Location: Zone 7
Posts: 10,302

What ever you use, have something protruding not less than 4 feet. In so doing the undergrowth will never obscure the marker and a brush/tractor should never run over and destroy the reference. I place "my marker" on my side of the surveyors pin to avoid a further confrontation with a difficult adjacent landowner. If he should then attempt to remove my pin he is trespassing. There is a code for painting property lines and I would also paint "my Marker" accordingly.

__________________

Agmantoo
If they can do it,
you know you can!

Reply With Quote
  #9  
Old 08/04/08, 08:59 AM
 
Join Date: Apr 2003
Location: The Heart of Dixie
Posts: 2,031

Customary property lines marked on trees with paint in this area follow a simple rule. Choose a tree closest to the property line, (within 1 or 2 ft.) on your side. Mark the tree with two horizontal lines if seen from the adjacent property, then on the other side paint one horizontal line if seen from your property. So, 2 lines seen if someone is coming onto your property, one line seen if someone is going off your property. Works pretty good, doesn't have to be exactly on the line, and is generally understood by most folks.

Corner markers could be anything as described as above. Something tall would be good, but it does need to be identified as a boundary / corner marker in some fashion.

__________________
Reply With Quote
  #10  
Old 08/04/08, 09:11 AM
 
Join Date: Oct 2004
Location: Ohio
Posts: 4,192

I like "T" posts, with a milk jug fastened to the top securely.

__________________
Reply With Quote
  #11  
Old 08/04/08, 09:15 AM
 
Join Date: May 2003
Location: Zone 7
Posts: 10,302

The coding used on trees is not uniform in the whole country. Therefore I did not list the methods. Research for where you live. What is consistent for good marking practice is to take a draw knife and remove the top bark area containing the rough bark only. Then using the best acrylic house paint apply one coat, now make the pass around the property line a second time an apply a top coat. This will last for not less than 15 years.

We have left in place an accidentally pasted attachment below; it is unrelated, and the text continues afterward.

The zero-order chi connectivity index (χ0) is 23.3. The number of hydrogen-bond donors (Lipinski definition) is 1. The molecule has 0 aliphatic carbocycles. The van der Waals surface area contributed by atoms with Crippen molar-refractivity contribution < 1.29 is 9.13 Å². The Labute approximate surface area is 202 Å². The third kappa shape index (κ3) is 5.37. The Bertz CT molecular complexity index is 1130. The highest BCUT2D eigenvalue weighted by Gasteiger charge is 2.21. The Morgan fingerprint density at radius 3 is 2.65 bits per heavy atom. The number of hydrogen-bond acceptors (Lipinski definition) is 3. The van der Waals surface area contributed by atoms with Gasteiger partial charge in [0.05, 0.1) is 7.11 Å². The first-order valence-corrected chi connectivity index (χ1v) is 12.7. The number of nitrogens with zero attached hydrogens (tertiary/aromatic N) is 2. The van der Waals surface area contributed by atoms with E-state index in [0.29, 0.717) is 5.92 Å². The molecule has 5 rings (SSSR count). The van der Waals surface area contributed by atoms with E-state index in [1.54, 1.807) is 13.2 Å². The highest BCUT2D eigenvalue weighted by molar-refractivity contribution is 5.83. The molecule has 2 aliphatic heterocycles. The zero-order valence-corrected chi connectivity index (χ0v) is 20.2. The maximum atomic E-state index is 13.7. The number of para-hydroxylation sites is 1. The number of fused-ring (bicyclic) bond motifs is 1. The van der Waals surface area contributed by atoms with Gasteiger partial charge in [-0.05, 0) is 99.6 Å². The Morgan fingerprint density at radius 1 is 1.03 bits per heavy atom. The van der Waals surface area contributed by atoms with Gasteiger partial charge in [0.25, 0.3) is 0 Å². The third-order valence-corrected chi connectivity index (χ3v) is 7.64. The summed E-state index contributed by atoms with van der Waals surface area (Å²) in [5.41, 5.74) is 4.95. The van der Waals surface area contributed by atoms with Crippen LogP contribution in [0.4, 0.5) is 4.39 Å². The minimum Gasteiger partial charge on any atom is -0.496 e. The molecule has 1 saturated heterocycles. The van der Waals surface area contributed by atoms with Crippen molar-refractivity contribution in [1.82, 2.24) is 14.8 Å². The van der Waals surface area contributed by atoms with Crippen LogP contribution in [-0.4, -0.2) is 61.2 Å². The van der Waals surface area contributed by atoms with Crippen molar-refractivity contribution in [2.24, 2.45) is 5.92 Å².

__________________

Agmantoo
If they can do it,
you know you can!

Reply With Quote
  #12  
Old 08/04/08, 09:26 AM
 
Join Date: Apr 2008
Location: North Central PA
Posts: 252

Our property is marked with tposts on the corners and the survey pins in the back. We went along and added 4' rebar and spray painted them orange at the pins only markers.

__________________
Reply With Quote
  #13  
Old 08/04/08, 10:01 AM
Banned
 
Join Date: Feb 2008
Location: georgia
Posts: 772

I dug a deep hole with a post hole digger .I found some old SOLID steel rods at the scrap yard . 7'long 2" around. I pounced them in at the corners & left 3' sticking out. then I put 1 full 80 lb of sackcreat in the hole , then water & stirred it up . this set up & you will need a bull dosier to up root it . I like the idea of flowers & I WILL do this in the fall I have loads of bulbs.

__________________
Reply With Quote
  #14  
Old 08/04/08, 10:03 AM
 
Join Date: May 2003
Location: Zone 7
Posts: 10,302

pookiethebear, you need to follow some of the suggestions here. The tee post will last 20 years and the survey pins will last until someone wants to pull them up.

__________________

Agmantoo
If they can do it,
you know you can!

Reply With Quote
  #15  
Old 08/04/08, 10:11 AM
Gary in ohio's Avatar
 
Join Date: May 2002
Posts: 3,742

Just keep in mind, ONLY the surveyors marks will matter during any legal squabbles.

__________________

Gary in Central Ohio

Reply With Quote
  #16  
Old 08/04/08, 10:11 AM
 
Join Date: Apr 2008
Location: North Central PA
Posts: 252

you are probably right. I have 400' hedge 5' from the line down one side of my property, and a wild honeysuckle growing around one of the tposts. I think I like the concrete idea, but would prefer something we all could mow over, but then it would also get grown over in time if not taken care of....will have to think on it.